Fan Kuai

Fan Kuai (242 BC - 189 BC) was a military general of the early Western Han dynasty. He was a prominent figure of the Chu–Han Contention (206–202 BC), a power struggle for supremacy over China between the Han dynasty's founder, Liu Bang (Emperor Gao), and his rival, Xiang Yu.

Fan Kuai
Fan Kuai.jpg
A Ming dynasty illustration of Fan Kuai
Personal details
Born242 BC?
Feng County, Jiangsu
Died189 BC
Spouse(s)Lü Xu
  • Fan Kang
  • Fan Shiren
  • one daughter
Posthumous nameMarquis Wu (武侯)
PeerageMarquis of Wuyang

Early lifeEdit

Fan Kuai was a close friend of Liu Bang and they were from the same hometown of Pei County (present-day Feng County, Jiangsu). In his early days, he was a butcher and specialised in preparing dog meat. He married Lü Xu, the younger sister of Liu Bang's wife Lü Zhi.

Rebelling against the Qin dynastyEdit

Once, Liu Bang released the prisoners he was escorting and became an outlaw on Mount Mangdang (in present-day Yongcheng, Henan). Following the Dazexiang Uprising in 209 BC, the magistrate of Pei County also wanted to rebel as well so he heeded Xiao He and Cao Shen's advice, and sent Fan Kuai to Mount Mangdang to invite Liu Bang and his men back to help him. However, the magistrate changed his mind later and denied Liu Bang entry into the city. The citizens responded to Liu Bang's call and killed the magistrate, allowing Liu and his men to return home. Liu Bang was then known as "Duke of Pei" and Fan Kuai served as one of his close aides and bodyguards. Fan Kuai distinguished himself on the battlefield as a mighty warrior and capable general. He fought in many battles on Liu Bang's side and claimed the heads of enemies in increasing order in each battle, and was rewarded with promotions to higher ranks each time.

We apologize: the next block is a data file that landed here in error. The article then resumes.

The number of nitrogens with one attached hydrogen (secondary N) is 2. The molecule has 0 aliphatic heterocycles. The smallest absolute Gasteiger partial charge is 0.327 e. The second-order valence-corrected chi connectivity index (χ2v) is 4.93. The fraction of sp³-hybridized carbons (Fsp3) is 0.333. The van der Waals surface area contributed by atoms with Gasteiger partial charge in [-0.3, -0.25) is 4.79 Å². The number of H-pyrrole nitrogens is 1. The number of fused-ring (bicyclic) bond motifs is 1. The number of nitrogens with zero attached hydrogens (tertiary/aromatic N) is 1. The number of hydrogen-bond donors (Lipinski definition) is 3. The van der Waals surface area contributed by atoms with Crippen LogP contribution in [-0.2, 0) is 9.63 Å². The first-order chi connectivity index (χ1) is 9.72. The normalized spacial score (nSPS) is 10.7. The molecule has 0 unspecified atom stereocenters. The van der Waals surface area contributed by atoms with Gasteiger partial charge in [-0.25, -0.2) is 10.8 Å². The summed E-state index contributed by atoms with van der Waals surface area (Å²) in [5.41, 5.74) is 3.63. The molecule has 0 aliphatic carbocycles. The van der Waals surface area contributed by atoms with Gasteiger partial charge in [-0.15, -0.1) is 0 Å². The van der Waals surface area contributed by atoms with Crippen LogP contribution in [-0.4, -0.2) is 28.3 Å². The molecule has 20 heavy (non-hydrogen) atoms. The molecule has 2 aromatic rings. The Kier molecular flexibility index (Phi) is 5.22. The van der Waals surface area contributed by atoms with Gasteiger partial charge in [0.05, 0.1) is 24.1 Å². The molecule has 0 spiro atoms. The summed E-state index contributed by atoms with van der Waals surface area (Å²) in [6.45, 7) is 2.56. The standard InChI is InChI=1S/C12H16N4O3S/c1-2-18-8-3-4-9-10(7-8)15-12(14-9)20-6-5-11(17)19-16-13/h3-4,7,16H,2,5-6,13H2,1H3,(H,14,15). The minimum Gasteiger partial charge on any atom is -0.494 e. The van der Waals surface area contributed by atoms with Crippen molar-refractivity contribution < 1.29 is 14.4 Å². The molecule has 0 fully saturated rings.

Chu–Han contentionEdit

Feast at Hong GateEdit

Fan Kuai is best known for defending Liu Bang at the Feast at Hong Gate, which was actually a trap set to kill Liu. He rushed to Liu Bang's defence when he heard that Xiang Yu's advisor Fan Zeng intended to have Liu killed. Fan Kuai chided Xiang Yu openly, making a speech about Liu Bang's accomplishments and stating that it would be unjust for Xiang to kill Liu. Xiang Yu was impressed by Fan Kuai's bravery and offered him a seat at the feast. Liu Bang escaped from the feast later on the pretext of going to the latrine, with Fan Kuai accompanying him.

After the fall of the Qin dynasty, Xiang Yu divided the former Qin Empire into the Eighteen Kingdoms, appointed Liu Bang as "King of Han" with the lands of Shu as his fiefdom. Liu Bang seized the lands of the Three Qins and engaged in a long power struggle with Xiang Yu for supremacy over China, historically known as the Chu–Han Contention. Fan Kuai participated actively in many of the battles between the two contending forces and became famous for his prowess in battle.

Service during the Han dynastyEdit

After the establishment of the Han dynasty, Emperor Gao (Liu Bang) enfeoffed Fan Kuai as the Marquis of Wuyang (舞陽侯) in recognition of Fan's contributions to the dynasty's founding. After Fan Kuai's death, he was posthumously conferred the title "Marquis Wu" (武侯) while his son Fan Kang inherited his title of "Marquis of Wuyang". Fan Kuai's wife Lü Xu was put to death in the aftermath of the Lü Clan Disturbance in 180 BC and Fan Kang was killed as well. Several months later, Emperor Wen conferred the title on Fan Shiren, another son of Fan Kuai who was not born to Lü Xu.

Modern referencesEdit

In Chinese folk religion, Fan Kuai is sometimes regarded as a patron deity of butchers.[1] In the action RPG Prince of Qin, Fan Kuai appears as a non-playable character and the player can find out Liu Bang's whereabouts from him.

In real life, his direct descendants are still living in Pei County (沛县), the hometown of Fan Kuai. Honoring him by keeping the good name for the family, well known in the local for their effective traditional Chinese medical skills. Fan Lei (樊蕾), performed a good role in contemporary Chinese Visual Art, and education on Gongbi, extend the good tradition of the Chinese culture.

In Popular CultureEdit

In Romance of Three Kingdoms, Xu Chu the general and guard of Cao Cao, who were known as the "Tiger Warriors" (虎士). Cao Cao claimed him : "This man is my Fan Kuai!" Fan Kuai is the epitome of a brave guard.


  1. ^ "Concordence:Asian Gods". Archived from the original on 2007-08-16. Retrieved 2007-05-02.